Some puppies are prone to becoming victims of obsessive-compulsive disorder when under stress. The stress can cause either a sudden or gradual onset of the condition. The behavior pattern that emerges will depend on the particular breed. In general, longhaired large breeds of puppies may over-groom, herding breeds may chase or hoard and a pure predatory breed may bite, mouth, or chase objects. All these have human comparisons.
All the behaviors performed by compulsive canines are essentially normal behaviors. They just perform them over and over again and out of context. The same occurs with humans. There is nothing wrong with washing your hands repeatedly, but if you wash your hands several hundred times a day you have a problem. Psychiatrists treat human problems on a case-by-case basis. Veterinarians remain divided regarding the significance of canine overly expressed behaviors. Some feel it may be our attempt to humanize our pets, yet others are not so sure. Whatever the cause, it is very real in some puppies.
Some Breeds are More Susceptible to this Condition than Others
Lick Granuloma in the canine is equivalent to hand washing in humans. Affected puppies lick their wrists or hocks excessively, over-cleaning or over-grooming themselves until the skin in these regions is ulcerated. For years, no one knew why puppies engaged in this pointless, mindless behavior. Now, veterinarians are seeing the OCD link and with this understanding are able to treat the condition much more effectively. Lick Granuloma primarily affects larger breeds of puppies such as Labradors, Golden Retrievers, Great Danes, and Dobermans. Individual susceptibility and environmental influences are also required for the full expression of the behavior. Affected animals are usually anxious, sensitive, and high-strung and may give an impression of a generalized anxiety disorder. Environmental factors include various stresses and conflict situations, including separation anxiety or boredom.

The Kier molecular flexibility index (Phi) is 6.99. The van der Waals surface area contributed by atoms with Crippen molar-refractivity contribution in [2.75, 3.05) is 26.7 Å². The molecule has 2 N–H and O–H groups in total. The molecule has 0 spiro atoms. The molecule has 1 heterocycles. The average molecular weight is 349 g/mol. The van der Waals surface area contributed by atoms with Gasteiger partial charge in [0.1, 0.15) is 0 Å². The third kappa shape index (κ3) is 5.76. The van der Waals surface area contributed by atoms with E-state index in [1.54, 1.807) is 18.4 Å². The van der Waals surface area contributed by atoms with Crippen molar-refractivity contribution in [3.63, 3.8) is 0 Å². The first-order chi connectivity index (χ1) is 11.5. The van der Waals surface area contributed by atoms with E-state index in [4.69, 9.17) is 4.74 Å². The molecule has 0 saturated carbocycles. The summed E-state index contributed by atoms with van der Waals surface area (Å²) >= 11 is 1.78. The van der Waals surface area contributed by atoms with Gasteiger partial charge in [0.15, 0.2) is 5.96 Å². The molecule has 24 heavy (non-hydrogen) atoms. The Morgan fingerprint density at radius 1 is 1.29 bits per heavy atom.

Unfortunately, even though the symptoms are very similar to humans with OCD, the medications given to humans for OCD have not proven to be successful in treating canine OCD. The only treatment that has had some success in treating these dogs is a combination of antibiotics and cortisone.